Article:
ISIS destruction of Palmyra, Syria not total


This Associated Press video says about itself:

Raw: Drone Footage Captures Palmyra Ruins, City

27 March 2016

Russian state television footage from Palmyra on Sunday, as well as drone video obtained from the Syrian Military Media Centre, showed aerials of what remained of the ancient city after the Islamic State group (IS) was forced from the area.

From Associated Press:

By Albert Aji and Philip Issa

DAMASCUS, Syria — Mar 28, 2016, 1:25 AM ET

The recapture of the ancient city of Palmyra by Syrian government forces scores an important victory over Islamic State fighters who waged a 10-month reign of terror there and marks the first major defeat for the extremist group since an international agreement to battle terrorism in the fractured nation took effect last year.

The city known to Syrians as the “Bride of the Desert” is famous for its 2,000-year-old ruins that once drew tens of thousands of visitors each year before the Islamic State group destroyed many of the monuments.

The extent of the destruction remained unclear after government troops took the town in central Syria on Sunday. Initial footage on Syrian state TV showed widespread rubble and shattered statues. But Palmyra’s grand colonnades appeared to be in relatively good condition. …

International airstrikes have pounded IS territory, killing two top leaders in recent weeks, according to the Pentagon. Those strikes have also inflicted dozens of civilian casualties. …

IS drove government forces from Palmyra in a matter of days last May and later demolished some of its best-known monuments, including two large temples dating back more than 1,800 years and a Roman triumphal archway.

State TV showed the rubble left over from the destruction of the Temple of Bel as well as the damaged archway, the supports of which were still standing. It said a statue of Zenobia, the third century queen who ruled an independent state from Palmyra and figures strongly in Syrian lore, was missing.

Artifacts inside the city’s museum also appeared heavily damaged on state TV. A sculpture of the Greek goddess Athena was decapitated, and the museum’s basement appeared to have been dynamited, the hall littered with broken statues.

Still, state media reported that a lion statue dating back to the second century, previously thought to have been destroyed by IS militants, was found in a damaged but recoverable condition.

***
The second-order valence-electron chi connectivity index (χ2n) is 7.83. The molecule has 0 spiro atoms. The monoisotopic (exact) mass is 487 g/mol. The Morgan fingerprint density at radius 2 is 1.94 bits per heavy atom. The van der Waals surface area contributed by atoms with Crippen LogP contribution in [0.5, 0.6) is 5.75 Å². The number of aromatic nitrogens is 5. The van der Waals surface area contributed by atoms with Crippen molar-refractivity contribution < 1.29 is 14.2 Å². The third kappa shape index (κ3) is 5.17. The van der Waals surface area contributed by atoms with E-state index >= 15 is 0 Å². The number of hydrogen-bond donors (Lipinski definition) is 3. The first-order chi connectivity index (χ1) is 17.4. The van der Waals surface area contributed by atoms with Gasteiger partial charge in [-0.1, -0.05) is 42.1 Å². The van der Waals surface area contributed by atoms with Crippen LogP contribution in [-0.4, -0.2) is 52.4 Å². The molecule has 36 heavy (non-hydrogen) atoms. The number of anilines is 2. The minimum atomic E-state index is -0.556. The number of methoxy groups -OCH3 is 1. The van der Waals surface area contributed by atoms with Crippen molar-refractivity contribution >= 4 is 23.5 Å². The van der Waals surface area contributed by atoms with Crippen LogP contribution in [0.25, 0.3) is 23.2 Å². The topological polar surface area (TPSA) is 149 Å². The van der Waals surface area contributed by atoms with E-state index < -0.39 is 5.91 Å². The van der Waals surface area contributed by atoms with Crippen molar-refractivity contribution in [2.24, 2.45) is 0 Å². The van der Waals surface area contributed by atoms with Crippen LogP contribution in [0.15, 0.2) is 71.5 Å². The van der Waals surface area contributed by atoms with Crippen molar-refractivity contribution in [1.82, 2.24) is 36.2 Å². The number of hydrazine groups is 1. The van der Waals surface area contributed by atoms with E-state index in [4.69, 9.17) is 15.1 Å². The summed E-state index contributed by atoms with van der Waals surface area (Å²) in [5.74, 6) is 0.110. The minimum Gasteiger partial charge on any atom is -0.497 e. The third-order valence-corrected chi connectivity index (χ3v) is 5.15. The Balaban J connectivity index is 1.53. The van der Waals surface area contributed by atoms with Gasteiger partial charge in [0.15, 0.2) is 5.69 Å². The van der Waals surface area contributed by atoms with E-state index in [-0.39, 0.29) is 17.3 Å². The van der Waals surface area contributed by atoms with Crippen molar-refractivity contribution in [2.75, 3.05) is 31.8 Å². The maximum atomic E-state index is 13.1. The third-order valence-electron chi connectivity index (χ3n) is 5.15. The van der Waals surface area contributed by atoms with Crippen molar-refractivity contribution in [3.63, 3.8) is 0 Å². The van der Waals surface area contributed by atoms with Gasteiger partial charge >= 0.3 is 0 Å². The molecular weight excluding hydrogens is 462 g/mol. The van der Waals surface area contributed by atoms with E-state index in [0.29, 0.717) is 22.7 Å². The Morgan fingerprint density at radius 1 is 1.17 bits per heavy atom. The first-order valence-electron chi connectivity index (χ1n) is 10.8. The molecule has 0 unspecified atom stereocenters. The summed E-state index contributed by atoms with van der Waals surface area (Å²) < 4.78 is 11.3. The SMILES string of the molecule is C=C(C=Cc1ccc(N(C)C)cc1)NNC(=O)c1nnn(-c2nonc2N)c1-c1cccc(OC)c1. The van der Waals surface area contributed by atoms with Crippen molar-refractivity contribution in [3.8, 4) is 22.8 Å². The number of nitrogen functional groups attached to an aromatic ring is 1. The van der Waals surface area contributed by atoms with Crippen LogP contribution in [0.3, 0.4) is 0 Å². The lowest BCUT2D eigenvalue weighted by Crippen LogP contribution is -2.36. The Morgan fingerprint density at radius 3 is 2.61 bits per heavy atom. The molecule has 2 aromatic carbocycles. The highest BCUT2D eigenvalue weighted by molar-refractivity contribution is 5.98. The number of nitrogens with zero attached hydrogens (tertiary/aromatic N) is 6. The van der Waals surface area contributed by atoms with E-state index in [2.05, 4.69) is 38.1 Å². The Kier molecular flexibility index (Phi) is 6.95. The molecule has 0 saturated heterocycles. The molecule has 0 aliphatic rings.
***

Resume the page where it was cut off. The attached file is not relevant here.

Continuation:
Extremists beheaded the archaeological site’s 81-year-old director, Riad al-Asaad, in August after he reportedly refused to divulge where authorities had hidden some of the treasures before the group swept in. IS militants view the ruins as monuments to idolatry. …

Maamoun Abdulkarim, director of the museums and antiquities department in Damascus, said Palmyra’s Great Colonnade had suffered only minor damage. “We will rebuild what you have destroyed,” he said, addressing IS.

USA: Kerry sought to ‘send a message’ to Assad via cruise missile strikes against Syrian government positions but Obama refused proposal: here.

Russia is withdrawing from Syria – and the U.S. should follow suit: here.

This teen uses clay to fight ISIS. 17-year-old Nenous Thabit stands up to ISIS by making copies of sculptures destroyed by the militant group. Source: CNN: here.

SYRIA’S Head of the Directorate General of Antiquities and Museums, Mahmoud Hamoud, said that the Directorate is filing a file for stolen antiquities to be submitted to the United Nations Educational, Scientific and Cultural Organisation (UNESCO) and the International Criminal Police Organisation (INTERPOL): here.

9 thoughts on “ISIS destruction of Palmyra, Syria not total

  1. Syrian antiquities chief Maamoun Abdulkarim said it would take five years to repair the damage wreaked by the Isis philistines, but “we were expecting the worst,” he said. “But the landscape, in general, is in good shape.”

    Mr Abdulkarim said he would consult the United Nations on rebuilding the destroyed Temple of Bel, the shrine of Baal Shamin and Lion of Al-Lat (the Roman goddess Athena).

    “If we have Unesco’s approval, we will need five years to restore the structures damaged or destroyed by Isis,” he said.

    http://morningstaronline.co.uk/a-e8fc-Syria-Damage-to-ancient-Palmyra-made-clear#.Vvoy83oYMdU

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